About Rebecca Cave

Consulting tax editor for Accountingweb.co.uk. I also co-author several annual tax books for Bloomsbury Professional and write newsletters for other publishers.

Replies

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15th Jan 2018 09:48

we prepare all our tax comps manually on excel and then check these to what the software chucks out

anyone relying solely on software isn't doing the job properly in my opinion

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to ohgoodgodno
15th Jan 2018 10:20

in my opinion that is rubbish

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to ohgoodgodno
15th Jan 2018 10:47

My method is similar. I do my own calculation first, then run it through the HMRC software. I find it invariably helps to locate errors, and I don't submit a return until the two calculations match and I am satisfied in my own mind I have resolved any technical issues.

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to Agutter Accounts
15th Jan 2018 12:03

Me too.

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to Agutter Accounts
15th Jan 2018 12:03

Me too.

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to Agutter Accounts
15th Jan 2018 14:21

Me too

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By chatman
to ohgoodgodno
15th Jan 2018 12:26

I'm the same. Every time Excel adds something up, I check it on a calculator.

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15th Jan 2018 11:14

This is interesting.With identifying the correct foreign tax credit applicable you almost have to start from the finish.I have spent ages on this,often for some very small amounts.Generally however with automated tax comps,remember last years problems with HMRC unable to accept all comps and ran off a long list of possible incompatibility’s .A couple of people last week in my office,doubted the dividend tax result produced in a case as it seemed non sensical.I had actually checked it out with a spreadsheet my software house produced and the HMRC result and everything tallied.The two of them spent about an hour on this (in January) and eventually agreed although the comp was non sensical it was right.Much to my relief.One of the colleagues was about to speak to IT support and said that a (Jan) update was correcting a software computation error !I am glad this is my last January rush.

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By kattony
15th Jan 2018 11:48

This case is noted.
However,I have just had a similar experience with a current well known Tax Software problem and the Dividend Tax for 2016/17.

This tax was worked by me longhand using the HMRC Dividend Allowance Factsheet: Example 6. It told me that the Dividend Allowance was used first against any balance of the Basic Rate Income Tax band. In my case there was still some Basic Rate Income Tax Band not used. I charged the part of the dividend balance up to £32,000 at the lower Dividend Rate of 7.5% and the remainder at 32.5%. These figures were in excess of the amount of tax payable shown by my software.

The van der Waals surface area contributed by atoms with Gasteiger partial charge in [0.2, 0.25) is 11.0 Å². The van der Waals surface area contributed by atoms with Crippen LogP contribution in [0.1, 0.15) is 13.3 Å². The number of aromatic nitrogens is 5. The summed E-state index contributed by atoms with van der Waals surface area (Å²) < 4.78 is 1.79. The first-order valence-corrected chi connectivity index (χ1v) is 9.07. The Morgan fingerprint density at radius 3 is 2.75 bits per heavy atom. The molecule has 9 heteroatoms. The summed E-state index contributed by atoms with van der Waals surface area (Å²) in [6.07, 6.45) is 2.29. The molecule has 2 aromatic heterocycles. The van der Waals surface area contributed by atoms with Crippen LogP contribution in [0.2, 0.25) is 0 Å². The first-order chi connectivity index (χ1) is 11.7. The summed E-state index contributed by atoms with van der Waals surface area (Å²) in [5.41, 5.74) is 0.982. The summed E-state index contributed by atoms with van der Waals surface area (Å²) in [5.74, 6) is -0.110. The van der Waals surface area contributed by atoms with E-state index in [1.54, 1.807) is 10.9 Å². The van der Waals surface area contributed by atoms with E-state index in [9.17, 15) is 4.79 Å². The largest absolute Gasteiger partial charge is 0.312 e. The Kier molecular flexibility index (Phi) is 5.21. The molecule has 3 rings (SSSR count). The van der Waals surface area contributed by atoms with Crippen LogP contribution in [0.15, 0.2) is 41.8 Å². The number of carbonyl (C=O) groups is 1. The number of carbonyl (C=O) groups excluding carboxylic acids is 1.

When I queried this with the software company I was told that their programme had been made to access the HMRC Tax Return site so that the Tax Return files could be submitted via the Internet.

Was my calculation wrong and if so where?

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By kattony
15th Jan 2018 11:49

This case is noted.
However,I have just had a similar experience with a current well known Tax Software problem and the Dividend Tax for 2016/17.

This tax was worked by me longhand using the HMRC Dividend Allowance Factsheet: Example 6. It told me that the Dividend Allowance was used first against any balance of the Basic Rate Income Tax band. In my case there was still some Basic Rate Income Tax Band not used. I charged the part of the dividend balance up to £32,000 at the lower Dividend Rate of 7.5% and the remainder at 32.5%. These figures were in excess of the amount of tax payable shown by my software.

When I queried this with the software company I was told that their programme had been made to access the HMRC Tax Return site so that the Tax Return files could be submitted via the Internet.

Was my calculation wrong and if so where?

Thanks (0)
to kattony
15th Jan 2018 13:30

kattony wrote:

This tax was worked by me longhand using the HMRC Dividend Allowance Factsheet: Example 6.

Was my calculation wrong and if so where?

Example 6 in the HMRC dividend fact sheet is incorrect.